Last Monday, our seminary community was shocked by the sudden death of professor Jannie Swart. Despite having only served on the faculty at PTS for a year, his loving and enthusiastic faith had transformed the culture of the entire campus. The Lord used Jannie in such powerful ways that even people he never met were compelled to come to Friday’s memorial service.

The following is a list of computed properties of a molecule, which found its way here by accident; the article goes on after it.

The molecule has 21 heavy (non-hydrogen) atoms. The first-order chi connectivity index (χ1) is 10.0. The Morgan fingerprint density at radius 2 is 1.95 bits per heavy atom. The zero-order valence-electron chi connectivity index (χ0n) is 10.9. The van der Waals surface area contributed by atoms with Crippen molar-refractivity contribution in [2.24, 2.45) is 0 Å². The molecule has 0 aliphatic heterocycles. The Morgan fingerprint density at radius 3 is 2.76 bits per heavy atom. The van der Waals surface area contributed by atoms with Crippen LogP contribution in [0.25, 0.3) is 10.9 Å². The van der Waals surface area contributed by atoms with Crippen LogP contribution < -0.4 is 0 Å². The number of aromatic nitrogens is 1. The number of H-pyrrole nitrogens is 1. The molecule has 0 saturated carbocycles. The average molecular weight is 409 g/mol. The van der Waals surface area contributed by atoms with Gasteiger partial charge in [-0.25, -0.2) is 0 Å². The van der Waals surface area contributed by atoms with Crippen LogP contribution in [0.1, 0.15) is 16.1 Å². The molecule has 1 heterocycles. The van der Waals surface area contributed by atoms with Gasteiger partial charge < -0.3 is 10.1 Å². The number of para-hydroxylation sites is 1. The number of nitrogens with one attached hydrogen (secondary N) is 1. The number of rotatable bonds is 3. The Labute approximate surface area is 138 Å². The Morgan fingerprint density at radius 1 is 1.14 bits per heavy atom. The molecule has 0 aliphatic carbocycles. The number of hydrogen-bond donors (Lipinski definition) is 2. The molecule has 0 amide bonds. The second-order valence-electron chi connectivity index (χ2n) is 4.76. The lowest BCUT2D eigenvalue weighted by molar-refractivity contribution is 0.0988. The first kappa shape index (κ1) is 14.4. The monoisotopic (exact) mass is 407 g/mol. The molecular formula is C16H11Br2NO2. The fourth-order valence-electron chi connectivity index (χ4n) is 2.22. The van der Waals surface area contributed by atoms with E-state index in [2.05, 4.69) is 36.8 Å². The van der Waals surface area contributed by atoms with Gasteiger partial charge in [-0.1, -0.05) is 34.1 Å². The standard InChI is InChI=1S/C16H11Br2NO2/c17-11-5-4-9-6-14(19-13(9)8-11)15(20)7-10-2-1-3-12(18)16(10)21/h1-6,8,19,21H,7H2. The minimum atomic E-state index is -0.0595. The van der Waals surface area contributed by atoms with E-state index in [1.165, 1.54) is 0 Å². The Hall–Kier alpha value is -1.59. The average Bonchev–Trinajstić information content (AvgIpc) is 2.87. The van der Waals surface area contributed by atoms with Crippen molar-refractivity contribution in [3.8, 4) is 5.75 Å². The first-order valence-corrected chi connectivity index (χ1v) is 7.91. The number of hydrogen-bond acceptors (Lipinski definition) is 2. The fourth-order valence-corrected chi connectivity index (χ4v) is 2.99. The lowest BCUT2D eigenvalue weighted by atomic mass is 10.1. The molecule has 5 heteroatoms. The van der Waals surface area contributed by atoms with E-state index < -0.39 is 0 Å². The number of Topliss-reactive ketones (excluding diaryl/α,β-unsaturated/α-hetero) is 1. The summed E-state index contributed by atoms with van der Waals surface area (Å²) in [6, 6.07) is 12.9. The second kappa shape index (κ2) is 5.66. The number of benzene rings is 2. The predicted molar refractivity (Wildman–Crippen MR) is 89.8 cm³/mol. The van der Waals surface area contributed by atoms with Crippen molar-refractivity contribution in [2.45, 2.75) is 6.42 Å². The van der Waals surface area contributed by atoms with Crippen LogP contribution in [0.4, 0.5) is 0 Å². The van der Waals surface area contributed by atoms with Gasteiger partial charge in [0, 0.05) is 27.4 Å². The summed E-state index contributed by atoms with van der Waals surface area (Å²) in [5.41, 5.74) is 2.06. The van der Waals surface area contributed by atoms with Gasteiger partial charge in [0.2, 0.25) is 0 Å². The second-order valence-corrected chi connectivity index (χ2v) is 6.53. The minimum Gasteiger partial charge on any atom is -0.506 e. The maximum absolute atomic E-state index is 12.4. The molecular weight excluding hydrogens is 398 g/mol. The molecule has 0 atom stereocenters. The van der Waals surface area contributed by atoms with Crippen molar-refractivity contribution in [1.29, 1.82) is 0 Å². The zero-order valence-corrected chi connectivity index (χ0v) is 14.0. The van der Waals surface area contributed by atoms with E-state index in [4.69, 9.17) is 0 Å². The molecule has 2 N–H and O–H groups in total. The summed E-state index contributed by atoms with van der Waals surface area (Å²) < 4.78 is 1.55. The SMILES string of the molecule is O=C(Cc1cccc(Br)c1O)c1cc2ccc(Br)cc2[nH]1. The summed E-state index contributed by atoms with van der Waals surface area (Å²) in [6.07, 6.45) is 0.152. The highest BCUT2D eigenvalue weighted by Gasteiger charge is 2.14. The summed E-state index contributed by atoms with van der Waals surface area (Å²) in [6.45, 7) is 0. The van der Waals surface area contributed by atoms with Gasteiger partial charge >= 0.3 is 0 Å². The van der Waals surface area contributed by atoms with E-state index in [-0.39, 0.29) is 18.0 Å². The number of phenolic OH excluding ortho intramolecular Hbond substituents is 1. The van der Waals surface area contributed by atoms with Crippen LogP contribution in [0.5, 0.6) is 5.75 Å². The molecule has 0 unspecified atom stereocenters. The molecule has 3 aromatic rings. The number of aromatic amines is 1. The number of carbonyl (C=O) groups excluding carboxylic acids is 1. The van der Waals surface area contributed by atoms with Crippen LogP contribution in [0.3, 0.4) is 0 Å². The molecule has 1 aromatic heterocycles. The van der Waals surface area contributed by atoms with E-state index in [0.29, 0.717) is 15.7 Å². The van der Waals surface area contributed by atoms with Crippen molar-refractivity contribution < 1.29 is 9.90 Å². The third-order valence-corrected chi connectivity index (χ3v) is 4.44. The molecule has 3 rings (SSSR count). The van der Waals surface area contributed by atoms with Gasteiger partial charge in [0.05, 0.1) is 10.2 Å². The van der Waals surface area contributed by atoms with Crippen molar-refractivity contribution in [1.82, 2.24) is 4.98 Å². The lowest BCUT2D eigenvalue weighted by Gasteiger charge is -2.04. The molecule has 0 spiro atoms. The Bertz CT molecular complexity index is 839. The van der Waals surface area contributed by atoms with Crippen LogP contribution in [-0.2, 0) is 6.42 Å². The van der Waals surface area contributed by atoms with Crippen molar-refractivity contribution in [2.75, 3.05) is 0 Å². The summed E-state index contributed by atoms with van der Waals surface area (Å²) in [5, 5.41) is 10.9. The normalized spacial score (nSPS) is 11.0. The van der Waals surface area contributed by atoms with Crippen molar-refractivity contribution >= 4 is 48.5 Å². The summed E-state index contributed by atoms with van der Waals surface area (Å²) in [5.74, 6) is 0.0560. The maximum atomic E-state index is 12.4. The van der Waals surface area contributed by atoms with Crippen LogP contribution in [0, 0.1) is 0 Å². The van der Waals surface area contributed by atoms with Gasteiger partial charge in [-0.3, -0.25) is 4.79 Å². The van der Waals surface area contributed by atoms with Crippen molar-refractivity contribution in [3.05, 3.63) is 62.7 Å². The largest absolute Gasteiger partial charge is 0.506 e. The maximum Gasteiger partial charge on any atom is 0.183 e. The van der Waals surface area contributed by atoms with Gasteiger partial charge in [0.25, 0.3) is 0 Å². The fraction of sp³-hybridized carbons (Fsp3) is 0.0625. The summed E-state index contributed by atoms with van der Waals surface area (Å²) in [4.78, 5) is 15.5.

My first encounter with Jannie was the day he approached me at the New Wilmington Mission Conference in 2013 and said, “We have to teach a church planting class together.” Jannie drew people into relationships in such a way that we couldn’t help but be implicated in whatever he was doing. Soon three other friends and colleagues had joined us and we planned the course I wrote about here.

Anyone who met Jannie felt as though they had made a new close friend. For me, Jannie was…